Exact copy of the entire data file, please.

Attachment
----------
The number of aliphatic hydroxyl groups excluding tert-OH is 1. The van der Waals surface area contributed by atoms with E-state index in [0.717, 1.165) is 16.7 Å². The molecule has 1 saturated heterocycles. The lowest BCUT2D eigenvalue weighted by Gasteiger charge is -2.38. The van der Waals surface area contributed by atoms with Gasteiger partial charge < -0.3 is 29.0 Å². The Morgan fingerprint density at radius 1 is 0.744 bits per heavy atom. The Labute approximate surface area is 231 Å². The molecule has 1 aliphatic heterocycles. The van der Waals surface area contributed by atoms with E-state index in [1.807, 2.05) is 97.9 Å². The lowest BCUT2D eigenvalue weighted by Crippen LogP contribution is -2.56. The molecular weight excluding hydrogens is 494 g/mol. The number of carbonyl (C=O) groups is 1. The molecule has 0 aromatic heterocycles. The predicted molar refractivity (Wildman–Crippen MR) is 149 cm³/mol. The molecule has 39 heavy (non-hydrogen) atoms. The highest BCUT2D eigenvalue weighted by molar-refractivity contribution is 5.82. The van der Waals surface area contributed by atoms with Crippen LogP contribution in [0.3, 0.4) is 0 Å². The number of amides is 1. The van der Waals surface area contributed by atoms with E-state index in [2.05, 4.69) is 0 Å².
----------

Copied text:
The number of aliphatic hydroxyl groups excluding tert-OH is 1. The van der Waals surface area contributed by atoms with E-state index in [0.717, 1.165) is 16.7 Å². The molecule has 1 saturated heterocycles. The lowest BCUT2D eigenvalue weighted by Gasteiger charge is -2.38. The van der Waals surface area contributed by atoms with Gasteiger partial charge < -0.3 is 29.0 Å². The Morgan fingerprint density at radius 1 is 0.744 bits per heavy atom. The Labute approximate surface area is 231 Å². The molecule has 1 aliphatic heterocycles. The van der Waals surface area contributed by atoms with E-state index in [1.807, 2.05) is 97.9 Å². The lowest BCUT2D eigenvalue weighted by Crippen LogP contribution is -2.56. The molecular weight excluding hydrogens is 494 g/mol. The number of carbonyl (C=O) groups is 1. The molecule has 0 aromatic heterocycles. The predicted molar refractivity (Wildman–Crippen MR) is 149 cm³/mol. The molecule has 39 heavy (non-hydrogen) atoms. The highest BCUT2D eigenvalue weighted by molar-refractivity contribution is 5.82. The van der Waals surface area contributed by atoms with Crippen LogP contribution in [0.3, 0.4) is 0 Å². The number of amides is 1. The van der Waals surface area contributed by atoms with E-state index in [2.05, 4.69) is 0 Å².